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Cannabis operators’ delinquent payments total more than $3.8 billion, report says

Total delinquent payments by U.S. cannabis operators have exceeded $3.8 billion and could balloon to $4.2 billion in 2024 without some intervention.



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The problem stems, in part, from poor cash-flow management and the heavy tax burden of Section 280E, according to a report by Oregon-based Whitney Economics.


“The pressures created by current macroeconomic factors and regulatory policies have incentivized operators to stop paying their suppliers,” Whitney founder Beau Whitney said in a statement.


“This data further affirms the fact that the cannabis industry is struggling.


“Unless there is some form of federal and state regulatory intervention, the issues associated with the lack of payments will only get worse.”


A survey of an unspecified number of respondents found that:


  • Cannabis cultivators are the most impacted by delinquent payments, and retailers had the fewest complaints.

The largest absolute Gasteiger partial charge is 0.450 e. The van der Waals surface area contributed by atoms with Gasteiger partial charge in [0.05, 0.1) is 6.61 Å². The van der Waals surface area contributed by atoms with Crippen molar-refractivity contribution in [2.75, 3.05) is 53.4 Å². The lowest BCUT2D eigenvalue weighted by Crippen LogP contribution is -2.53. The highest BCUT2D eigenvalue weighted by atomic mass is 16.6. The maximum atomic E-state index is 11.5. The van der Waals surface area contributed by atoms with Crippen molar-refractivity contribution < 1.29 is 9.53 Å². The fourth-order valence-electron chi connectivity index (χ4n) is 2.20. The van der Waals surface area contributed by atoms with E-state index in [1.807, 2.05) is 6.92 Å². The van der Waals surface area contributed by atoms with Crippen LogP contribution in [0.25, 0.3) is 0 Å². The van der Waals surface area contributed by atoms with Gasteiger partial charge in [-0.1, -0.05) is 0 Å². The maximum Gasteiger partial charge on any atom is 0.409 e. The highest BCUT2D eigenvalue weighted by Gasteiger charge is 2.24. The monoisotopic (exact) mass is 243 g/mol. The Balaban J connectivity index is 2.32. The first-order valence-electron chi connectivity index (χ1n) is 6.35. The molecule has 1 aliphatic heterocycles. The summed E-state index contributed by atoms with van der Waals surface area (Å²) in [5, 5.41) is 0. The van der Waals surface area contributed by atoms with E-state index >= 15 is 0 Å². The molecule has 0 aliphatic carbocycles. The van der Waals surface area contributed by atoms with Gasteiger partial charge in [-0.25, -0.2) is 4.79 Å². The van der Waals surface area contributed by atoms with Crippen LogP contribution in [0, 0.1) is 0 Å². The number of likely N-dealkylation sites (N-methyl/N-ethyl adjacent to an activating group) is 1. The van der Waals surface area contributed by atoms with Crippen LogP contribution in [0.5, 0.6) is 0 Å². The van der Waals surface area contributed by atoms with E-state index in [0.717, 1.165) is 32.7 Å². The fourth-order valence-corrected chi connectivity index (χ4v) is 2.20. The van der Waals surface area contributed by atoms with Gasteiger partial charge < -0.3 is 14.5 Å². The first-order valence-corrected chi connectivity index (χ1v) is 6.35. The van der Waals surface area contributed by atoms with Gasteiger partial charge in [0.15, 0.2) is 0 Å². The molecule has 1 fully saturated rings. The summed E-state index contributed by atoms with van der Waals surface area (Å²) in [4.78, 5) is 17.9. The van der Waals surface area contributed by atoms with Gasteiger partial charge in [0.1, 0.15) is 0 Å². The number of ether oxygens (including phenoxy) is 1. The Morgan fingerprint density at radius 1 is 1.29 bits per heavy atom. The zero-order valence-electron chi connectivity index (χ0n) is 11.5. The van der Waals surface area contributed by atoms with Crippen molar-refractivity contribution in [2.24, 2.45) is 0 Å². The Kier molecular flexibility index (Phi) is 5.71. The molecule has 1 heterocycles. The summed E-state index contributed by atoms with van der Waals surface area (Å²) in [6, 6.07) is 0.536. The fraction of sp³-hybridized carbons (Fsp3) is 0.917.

• Delinquent payments are affecting the industry as a whole, but smaller and minority-owned businesses are the most impacted.

  • 44% of respondents said delinquent receivables were making it harder to service debt; 34% said it was impacting their ability to pay taxes.

  • 57.3% of survey respondents said delinquent accounts receivables have an even greater impact on their marijuana business than Section 280E of the Internal Revenue Code, which prevents cannabis operators from deducting business expenses because MJ is still federally illegal.

California operators have been especially vocal about the delinquent-payment problem.

A group of marijuana businesses in the state hired a credit association in May 2023 to try to recoup hundreds of thousands of dollars owed.

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